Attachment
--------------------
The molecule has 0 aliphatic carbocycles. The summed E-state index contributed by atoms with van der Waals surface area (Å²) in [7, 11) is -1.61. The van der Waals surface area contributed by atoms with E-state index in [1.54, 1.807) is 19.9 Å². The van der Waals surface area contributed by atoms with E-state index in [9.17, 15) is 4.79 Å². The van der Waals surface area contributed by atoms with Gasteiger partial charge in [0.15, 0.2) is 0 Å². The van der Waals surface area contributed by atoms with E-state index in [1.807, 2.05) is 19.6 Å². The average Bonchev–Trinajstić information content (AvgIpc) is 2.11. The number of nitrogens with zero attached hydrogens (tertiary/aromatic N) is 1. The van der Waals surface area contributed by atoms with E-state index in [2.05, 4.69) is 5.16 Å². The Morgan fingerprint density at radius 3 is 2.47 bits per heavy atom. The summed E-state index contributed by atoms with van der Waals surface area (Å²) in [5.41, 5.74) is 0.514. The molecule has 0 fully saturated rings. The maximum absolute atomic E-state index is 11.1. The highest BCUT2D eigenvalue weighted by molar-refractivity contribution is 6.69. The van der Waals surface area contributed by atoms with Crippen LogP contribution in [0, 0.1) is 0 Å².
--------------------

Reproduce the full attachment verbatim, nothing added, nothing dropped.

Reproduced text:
The molecule has 0 aliphatic carbocycles. The summed E-state index contributed by atoms with van der Waals surface area (Å²) in [7, 11) is -1.61. The van der Waals surface area contributed by atoms with E-state index in [1.54, 1.807) is 19.9 Å². The van der Waals surface area contributed by atoms with E-state index in [9.17, 15) is 4.79 Å². The van der Waals surface area contributed by atoms with Gasteiger partial charge in [0.15, 0.2) is 0 Å². The van der Waals surface area contributed by atoms with E-state index in [1.807, 2.05) is 19.6 Å². The average Bonchev–Trinajstić information content (AvgIpc) is 2.11. The number of nitrogens with zero attached hydrogens (tertiary/aromatic N) is 1. The van der Waals surface area contributed by atoms with E-state index in [2.05, 4.69) is 5.16 Å². The Morgan fingerprint density at radius 3 is 2.47 bits per heavy atom. The summed E-state index contributed by atoms with van der Waals surface area (Å²) in [5.41, 5.74) is 0.514. The molecule has 0 fully saturated rings. The maximum absolute atomic E-state index is 11.1. The highest BCUT2D eigenvalue weighted by molar-refractivity contribution is 6.69. The van der Waals surface area contributed by atoms with Crippen LogP contribution in [0, 0.1) is 0 Å².